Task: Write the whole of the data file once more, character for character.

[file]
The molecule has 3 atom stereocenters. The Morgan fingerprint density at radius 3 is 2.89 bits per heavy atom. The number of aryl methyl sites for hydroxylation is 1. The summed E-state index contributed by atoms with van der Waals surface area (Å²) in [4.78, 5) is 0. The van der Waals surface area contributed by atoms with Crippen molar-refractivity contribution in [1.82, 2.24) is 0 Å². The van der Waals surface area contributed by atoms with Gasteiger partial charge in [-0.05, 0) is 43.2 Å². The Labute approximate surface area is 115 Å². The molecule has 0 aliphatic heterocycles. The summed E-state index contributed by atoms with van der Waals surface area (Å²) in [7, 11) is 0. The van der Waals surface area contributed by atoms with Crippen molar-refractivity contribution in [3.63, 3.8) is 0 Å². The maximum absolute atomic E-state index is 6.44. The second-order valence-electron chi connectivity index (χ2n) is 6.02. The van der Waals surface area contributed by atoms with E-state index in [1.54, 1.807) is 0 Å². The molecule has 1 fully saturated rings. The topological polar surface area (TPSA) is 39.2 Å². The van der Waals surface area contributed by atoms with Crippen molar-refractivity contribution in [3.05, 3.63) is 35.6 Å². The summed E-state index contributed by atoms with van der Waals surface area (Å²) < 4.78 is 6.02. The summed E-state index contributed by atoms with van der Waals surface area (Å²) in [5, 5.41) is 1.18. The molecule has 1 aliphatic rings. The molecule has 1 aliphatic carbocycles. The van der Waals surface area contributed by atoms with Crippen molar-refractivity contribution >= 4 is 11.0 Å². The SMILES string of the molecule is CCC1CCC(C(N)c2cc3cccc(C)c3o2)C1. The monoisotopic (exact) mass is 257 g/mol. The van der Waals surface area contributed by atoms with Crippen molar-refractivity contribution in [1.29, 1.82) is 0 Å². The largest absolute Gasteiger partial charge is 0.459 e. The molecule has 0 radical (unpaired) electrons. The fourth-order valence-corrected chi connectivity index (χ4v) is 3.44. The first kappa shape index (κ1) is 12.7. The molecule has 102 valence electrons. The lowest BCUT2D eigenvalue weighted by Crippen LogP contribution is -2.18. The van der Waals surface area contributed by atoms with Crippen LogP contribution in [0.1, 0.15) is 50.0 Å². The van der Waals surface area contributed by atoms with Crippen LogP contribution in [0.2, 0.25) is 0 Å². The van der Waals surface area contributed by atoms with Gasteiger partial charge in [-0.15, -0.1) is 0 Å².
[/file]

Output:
The molecule has 3 atom stereocenters. The Morgan fingerprint density at radius 3 is 2.89 bits per heavy atom. The number of aryl methyl sites for hydroxylation is 1. The summed E-state index contributed by atoms with van der Waals surface area (Å²) in [4.78, 5) is 0. The van der Waals surface area contributed by atoms with Crippen molar-refractivity contribution in [1.82, 2.24) is 0 Å². The van der Waals surface area contributed by atoms with Gasteiger partial charge in [-0.05, 0) is 43.2 Å². The Labute approximate surface area is 115 Å². The molecule has 0 aliphatic heterocycles. The summed E-state index contributed by atoms with van der Waals surface area (Å²) in [7, 11) is 0. The van der Waals surface area contributed by atoms with Crippen molar-refractivity contribution in [3.63, 3.8) is 0 Å². The maximum absolute atomic E-state index is 6.44. The second-order valence-electron chi connectivity index (χ2n) is 6.02. The van der Waals surface area contributed by atoms with E-state index in [1.54, 1.807) is 0 Å². The molecule has 1 fully saturated rings. The topological polar surface area (TPSA) is 39.2 Å². The van der Waals surface area contributed by atoms with Crippen molar-refractivity contribution in [3.05, 3.63) is 35.6 Å². The summed E-state index contributed by atoms with van der Waals surface area (Å²) < 4.78 is 6.02. The summed E-state index contributed by atoms with van der Waals surface area (Å²) in [5, 5.41) is 1.18. The molecule has 1 aliphatic rings. The molecule has 1 aliphatic carbocycles. The van der Waals surface area contributed by atoms with Crippen molar-refractivity contribution >= 4 is 11.0 Å². The SMILES string of the molecule is CCC1CCC(C(N)c2cc3cccc(C)c3o2)C1. The monoisotopic (exact) mass is 257 g/mol. The van der Waals surface area contributed by atoms with Crippen molar-refractivity contribution in [1.29, 1.82) is 0 Å². The largest absolute Gasteiger partial charge is 0.459 e. The molecule has 0 radical (unpaired) electrons. The fourth-order valence-corrected chi connectivity index (χ4v) is 3.44. The first kappa shape index (κ1) is 12.7. The molecule has 102 valence electrons. The lowest BCUT2D eigenvalue weighted by Crippen LogP contribution is -2.18. The van der Waals surface area contributed by atoms with Crippen LogP contribution in [0.1, 0.15) is 50.0 Å². The van der Waals surface area contributed by atoms with Crippen LogP contribution in [0.2, 0.25) is 0 Å². The van der Waals surface area contributed by atoms with Gasteiger partial charge in [-0.15, -0.1) is 0 Å².